Thoughtful people today are pondering the significance of what is happening across the world. Time-honored political alliances are crumbling, terrorist organizations are multiplying, and the threat of nuclear war is once again disturbing our hopes for peace. Faith in God is now being asked to do some heavy-lifting. An increasing number of people now look at the appalling amount of evil in the world and question how such things can be reconciled with the existence of a loving God. Perhaps the prophet Jeremiah has something of value to add to this conundrum: “I know, Lord, that our lives are not our own, that we’re not able to direct our paths.” Simply, we are not in charge. We may have certain expectations of how God should be at work in the world, like preventing puppies from making a chew-toy out of a leather Bible, but that is not ours to direct. God was God before us, is God now, and will be God tomorrow. So, it becomes a matter of where we direct our focus. Direct your gaze toward all the evil, and hurt, and destruction in the world, and doubt wells-up. Direct your gaze upon the eyes of those who are loved by Christians, in the midst of difficulties, and doubt struggles.

Joy,

Thursday, September 6, 2018

I Don't Remember Me (Before You)


“These things were my assets, but I wrote them off as a loss for the sake of Christ.”
Philippians 3:7 (Common English Bible)

           TJ and John Osborne, brothers, grew up playing music together in Deale, Maryland. Following their move to Nashville they joined together as a vocal duo to become Brothers Osborne. Their most recent album, Port Saint Joe includes a rather nostalgic track, I Don’t Remember Me (Before You). Widely considered one of the deepest tracks on the album, the song speaks to the man who can’t remember – or maybe doesn’t want to remember – what his life was like before he met the love of his life: “I heard I was a wild one. I feel like a child, son. But I really don’t recall.” And a few lines later, “I’ve seen pictures. And I’ve heard stories ‘bout the boy I used to be. But I don’t remember me.” The song is a bold declaration that once he fell in love with another he wanted to grow up and change his ways for the better. Now, looking back, he is unable to recognize the man he was before.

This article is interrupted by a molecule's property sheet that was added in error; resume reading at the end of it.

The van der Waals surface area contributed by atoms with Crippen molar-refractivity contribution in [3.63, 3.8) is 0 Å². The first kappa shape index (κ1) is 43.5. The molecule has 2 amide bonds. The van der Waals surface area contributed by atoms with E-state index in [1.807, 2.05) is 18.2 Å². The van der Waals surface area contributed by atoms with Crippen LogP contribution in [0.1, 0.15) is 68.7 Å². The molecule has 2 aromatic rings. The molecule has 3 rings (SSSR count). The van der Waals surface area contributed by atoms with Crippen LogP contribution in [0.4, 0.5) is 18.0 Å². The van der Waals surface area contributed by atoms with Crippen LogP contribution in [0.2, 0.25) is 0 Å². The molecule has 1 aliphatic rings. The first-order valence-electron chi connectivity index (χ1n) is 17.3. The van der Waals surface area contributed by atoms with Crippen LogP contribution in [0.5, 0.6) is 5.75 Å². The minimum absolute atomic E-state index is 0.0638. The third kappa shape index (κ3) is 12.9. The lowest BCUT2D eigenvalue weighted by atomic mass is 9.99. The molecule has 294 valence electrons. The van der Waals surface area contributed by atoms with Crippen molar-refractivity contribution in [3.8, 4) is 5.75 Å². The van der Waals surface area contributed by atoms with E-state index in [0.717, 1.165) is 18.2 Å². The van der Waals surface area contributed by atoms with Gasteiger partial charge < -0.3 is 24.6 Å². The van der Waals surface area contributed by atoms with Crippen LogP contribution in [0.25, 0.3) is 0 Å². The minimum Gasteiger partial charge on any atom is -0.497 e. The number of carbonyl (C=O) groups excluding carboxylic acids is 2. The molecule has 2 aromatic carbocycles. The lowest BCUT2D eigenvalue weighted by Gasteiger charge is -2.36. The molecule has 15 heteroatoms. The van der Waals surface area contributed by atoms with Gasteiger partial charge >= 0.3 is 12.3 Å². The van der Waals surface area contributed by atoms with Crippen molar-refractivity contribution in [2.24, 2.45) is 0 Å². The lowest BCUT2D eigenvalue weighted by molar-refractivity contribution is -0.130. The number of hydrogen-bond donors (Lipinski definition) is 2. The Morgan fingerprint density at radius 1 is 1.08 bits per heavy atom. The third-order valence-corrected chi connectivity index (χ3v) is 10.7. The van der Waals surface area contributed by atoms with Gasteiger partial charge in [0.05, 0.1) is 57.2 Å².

A similar tune plays in the Apostle Paul’s letter to the Church in Philippi, the Book of Philippians. The letter is Paul’s declaration of his love for Jesus Christ. Near the middle of this letter Paul recalls the man he used to be before Christ: a man of considerable stature in the Jewish faith, garnering wide respect from others for his faithful, and rigid, observance of the Jewish law – a Pharisee par excellence! More, Paul confesses to being somewhat of a braggart, “With respect to righteousness under the Law, I’m blameless.” (Verse 3:6b) Unlike the man in the Brothers Osborne track, Paul remembers his former self with great clarity. But then everything changed for Paul. He fell in love with Jesus. Now Paul looks back upon who he was before Jesus entered his life and determines that he was a foolish man – a man that valued the wrong things. What Paul once regarded as assets are now written off as a loss.

           It is important for Paul to share with his readers his credentials before becoming a follower of Jesus. His resume sparkles and he dares anyone to present credentials that are more impressive. Paul doesn’t embrace Jesus as someone who had nothing – or nothing to lose. Through the optics of what the world regards as of great value, Paul had it all. Paul had built an enviable life and reputation. Paul held “assets” that other people only dreamed of having. In possession of all anyone could have wanted Paul is invited into a relationship with Jesus. Now Paul has discovered the superior value of knowing Christ Jesus as Lord. What he once considered assets no longer has any value. Paul’s point could not be clearer. The reader is in possession of nothing that is of more value than knowing Jesus.

           Brothers Osborne song begins with the question, “Did I stop and watch the sunset fade? What gave me life and took my breath away?” These are questions that diminishes the value of a life lived before falling in love. TJ and John Osborne advance that very point later in the song, “Was my heart beatin’ in my chest? Was I even alive?” Paul confesses to as much in his letter to the Church in Philippi, “In Christ I have a righteousness that is not my own and that does not come from the Law but rather from the faithfulness of Christ.” (Verse 3:9) Before Christ, all Paul thought he possessed had been simply an illusion. Now Paul sings another tune, “I’ve heard stories ‘bout the boy I used to be. But that was before you, before you.”

Joy,